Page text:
Friday, February 17, 2017

Too Much Fun to Pass By: Planet Princeton Trips Up Public School Choice Opponent Julia Sass Rubin

Planet Princeton, a highly-regarded news platform run by former Star-Ledger journalist Krystal Knapp, is in a Facebook contretemps with Julia Sass Rubin, founder of Save our Schools-NJ, the state's anti-charter/anti-accountability organization. The online paper has an article on a civil rights complaint filed by the NJ Latino Coalition, the same group that filed the same complaint against Red Bank Charter School, claiming that the public charters enroll disproportionately low numbers of Latino students.

I covered the Red Bank complaint here, which was filed with eager assistance from NJEA.  At the time several Latino parents commented on the complaint:

Felipa Pastrana, a Mexican immigrant who has twin daughters in second grade at Red Bank Charter School, said “I want it to be known to the entire Red Bank community that the many Latino parents at Red Bank Charter School fully support the school.”
 Lourdes Hernandez, who moved from Veracruz, Mexico, to Red Bank 16 years ago, said she “is thrilled with the education her four children received at Red Bank Charter School.”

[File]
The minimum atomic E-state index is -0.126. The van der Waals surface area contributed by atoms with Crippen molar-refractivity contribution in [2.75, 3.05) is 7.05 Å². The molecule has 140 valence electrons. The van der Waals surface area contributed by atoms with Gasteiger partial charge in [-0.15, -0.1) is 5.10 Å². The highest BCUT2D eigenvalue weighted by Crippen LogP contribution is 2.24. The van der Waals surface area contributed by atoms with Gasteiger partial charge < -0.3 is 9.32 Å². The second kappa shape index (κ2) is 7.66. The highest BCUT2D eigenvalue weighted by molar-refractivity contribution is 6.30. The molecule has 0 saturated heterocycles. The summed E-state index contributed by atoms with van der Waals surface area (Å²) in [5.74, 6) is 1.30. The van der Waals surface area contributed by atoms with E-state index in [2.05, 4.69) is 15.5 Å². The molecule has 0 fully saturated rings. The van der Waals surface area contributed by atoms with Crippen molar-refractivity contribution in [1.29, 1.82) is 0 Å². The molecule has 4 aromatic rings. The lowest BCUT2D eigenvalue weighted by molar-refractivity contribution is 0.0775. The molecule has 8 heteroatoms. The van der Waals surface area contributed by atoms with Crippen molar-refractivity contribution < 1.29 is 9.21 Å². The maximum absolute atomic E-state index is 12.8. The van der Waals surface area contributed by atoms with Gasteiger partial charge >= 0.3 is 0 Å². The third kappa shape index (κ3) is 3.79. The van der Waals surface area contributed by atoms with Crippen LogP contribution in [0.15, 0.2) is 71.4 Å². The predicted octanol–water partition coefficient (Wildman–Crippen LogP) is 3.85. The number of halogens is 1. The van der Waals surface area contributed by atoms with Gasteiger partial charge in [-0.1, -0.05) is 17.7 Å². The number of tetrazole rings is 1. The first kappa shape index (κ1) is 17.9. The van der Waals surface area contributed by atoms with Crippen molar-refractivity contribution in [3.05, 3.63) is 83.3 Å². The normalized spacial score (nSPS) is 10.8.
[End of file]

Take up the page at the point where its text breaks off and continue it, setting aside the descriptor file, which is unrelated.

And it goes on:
The Princeton civil rights complaint, Knapp reports, is based on the claim that Princeton Charter School (PCS), one of the first charters established in New Jersey after the passage of the 1995 charter school law, is segregated by race, income, special needs, and English Language Learners. White students are proportionately represented and the K-8 school has a higher percentage of Asian students than the traditional district. Students enroll through a random lottery. In December PCS petitioned the state to allow an expansion of 76 students from its current 350 and committed to change the random lottery to a weighted one in order to shift enrollment demographics to reflect Princeton's student body. However, this petition sparked blowback because the district is concerned about the fiscal toll of tuition payments. which this year came to $3,210,172.

According to the latest figures available from the NJ DOE's Taxpayers Guide to Education Spending, the annual cost per pupil in the traditional district is $24,634 and the annual cost per pupil at PCS is $20,737. Both are well above what the state considers "adequacy." Both the district and the charter have excellent student outcomes, by the way. This, after all, is Princeton, where 30% of households have incomes over $200K and the median sales price for homes is $787K.

Larry Patton, head of PCS, called the complaint "baseless" and noted that the Latino Coalition never bothered to speak to PCS representatives or parents. Echoes of Red Bank, right?